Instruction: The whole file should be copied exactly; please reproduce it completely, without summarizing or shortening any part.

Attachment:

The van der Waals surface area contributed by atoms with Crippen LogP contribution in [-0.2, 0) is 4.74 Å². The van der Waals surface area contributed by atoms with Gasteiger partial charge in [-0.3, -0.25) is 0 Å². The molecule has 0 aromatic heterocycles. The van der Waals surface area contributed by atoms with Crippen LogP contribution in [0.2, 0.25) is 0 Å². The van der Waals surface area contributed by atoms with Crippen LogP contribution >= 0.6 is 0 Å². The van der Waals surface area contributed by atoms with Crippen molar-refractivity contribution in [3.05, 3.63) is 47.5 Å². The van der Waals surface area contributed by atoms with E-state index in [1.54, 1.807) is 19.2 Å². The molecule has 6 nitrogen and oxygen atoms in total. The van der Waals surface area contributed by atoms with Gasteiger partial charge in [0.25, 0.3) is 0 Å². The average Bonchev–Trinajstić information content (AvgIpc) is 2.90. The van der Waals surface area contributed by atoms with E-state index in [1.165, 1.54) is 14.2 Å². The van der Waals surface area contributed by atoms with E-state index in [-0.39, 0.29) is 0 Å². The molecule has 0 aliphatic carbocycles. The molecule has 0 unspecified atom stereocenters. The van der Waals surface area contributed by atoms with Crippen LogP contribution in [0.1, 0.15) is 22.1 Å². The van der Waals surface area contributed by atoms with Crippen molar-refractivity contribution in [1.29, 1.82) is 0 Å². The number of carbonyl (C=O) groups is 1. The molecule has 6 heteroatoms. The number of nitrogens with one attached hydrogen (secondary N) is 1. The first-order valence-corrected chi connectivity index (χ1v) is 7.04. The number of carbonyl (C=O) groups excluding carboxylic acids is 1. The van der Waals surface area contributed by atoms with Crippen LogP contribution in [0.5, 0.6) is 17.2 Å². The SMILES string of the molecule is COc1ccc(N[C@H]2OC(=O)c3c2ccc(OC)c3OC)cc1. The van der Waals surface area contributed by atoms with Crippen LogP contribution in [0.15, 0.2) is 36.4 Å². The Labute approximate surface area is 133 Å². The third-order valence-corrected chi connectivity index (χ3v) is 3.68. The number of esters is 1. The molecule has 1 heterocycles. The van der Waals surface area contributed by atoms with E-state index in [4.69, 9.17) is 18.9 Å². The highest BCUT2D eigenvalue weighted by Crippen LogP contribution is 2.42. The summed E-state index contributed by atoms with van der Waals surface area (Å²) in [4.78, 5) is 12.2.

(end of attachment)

The van der Waals surface area contributed by atoms with Crippen LogP contribution in [-0.2, 0) is 4.74 Å². The van der Waals surface area contributed by atoms with Gasteiger partial charge in [-0.3, -0.25) is 0 Å². The molecule has 0 aromatic heterocycles. The van der Waals surface area contributed by atoms with Crippen LogP contribution in [0.2, 0.25) is 0 Å². The van der Waals surface area contributed by atoms with Crippen LogP contribution >= 0.6 is 0 Å². The van der Waals surface area contributed by atoms with Crippen molar-refractivity contribution in [3.05, 3.63) is 47.5 Å². The van der Waals surface area contributed by atoms with E-state index in [1.54, 1.807) is 19.2 Å². The molecule has 6 nitrogen and oxygen atoms in total. The van der Waals surface area contributed by atoms with Gasteiger partial charge in [0.25, 0.3) is 0 Å². The average Bonchev–Trinajstić information content (AvgIpc) is 2.90. The van der Waals surface area contributed by atoms with E-state index in [1.165, 1.54) is 14.2 Å². The van der Waals surface area contributed by atoms with E-state index in [-0.39, 0.29) is 0 Å². The molecule has 0 aliphatic carbocycles. The molecule has 0 unspecified atom stereocenters. The van der Waals surface area contributed by atoms with Crippen LogP contribution in [0.1, 0.15) is 22.1 Å². The van der Waals surface area contributed by atoms with Crippen molar-refractivity contribution in [1.29, 1.82) is 0 Å². The number of carbonyl (C=O) groups is 1. The molecule has 6 heteroatoms. The number of nitrogens with one attached hydrogen (secondary N) is 1. The first-order valence-corrected chi connectivity index (χ1v) is 7.04. The number of carbonyl (C=O) groups excluding carboxylic acids is 1. The van der Waals surface area contributed by atoms with Crippen LogP contribution in [0.5, 0.6) is 17.2 Å². The SMILES string of the molecule is COc1ccc(N[C@H]2OC(=O)c3c2ccc(OC)c3OC)cc1. The van der Waals surface area contributed by atoms with Crippen LogP contribution in [0.15, 0.2) is 36.4 Å². The Labute approximate surface area is 133 Å². The third-order valence-corrected chi connectivity index (χ3v) is 3.68. The number of esters is 1. The molecule has 1 heterocycles. The van der Waals surface area contributed by atoms with E-state index in [4.69, 9.17) is 18.9 Å². The highest BCUT2D eigenvalue weighted by Crippen LogP contribution is 2.42. The summed E-state index contributed by atoms with van der Waals surface area (Å²) in [4.78, 5) is 12.2.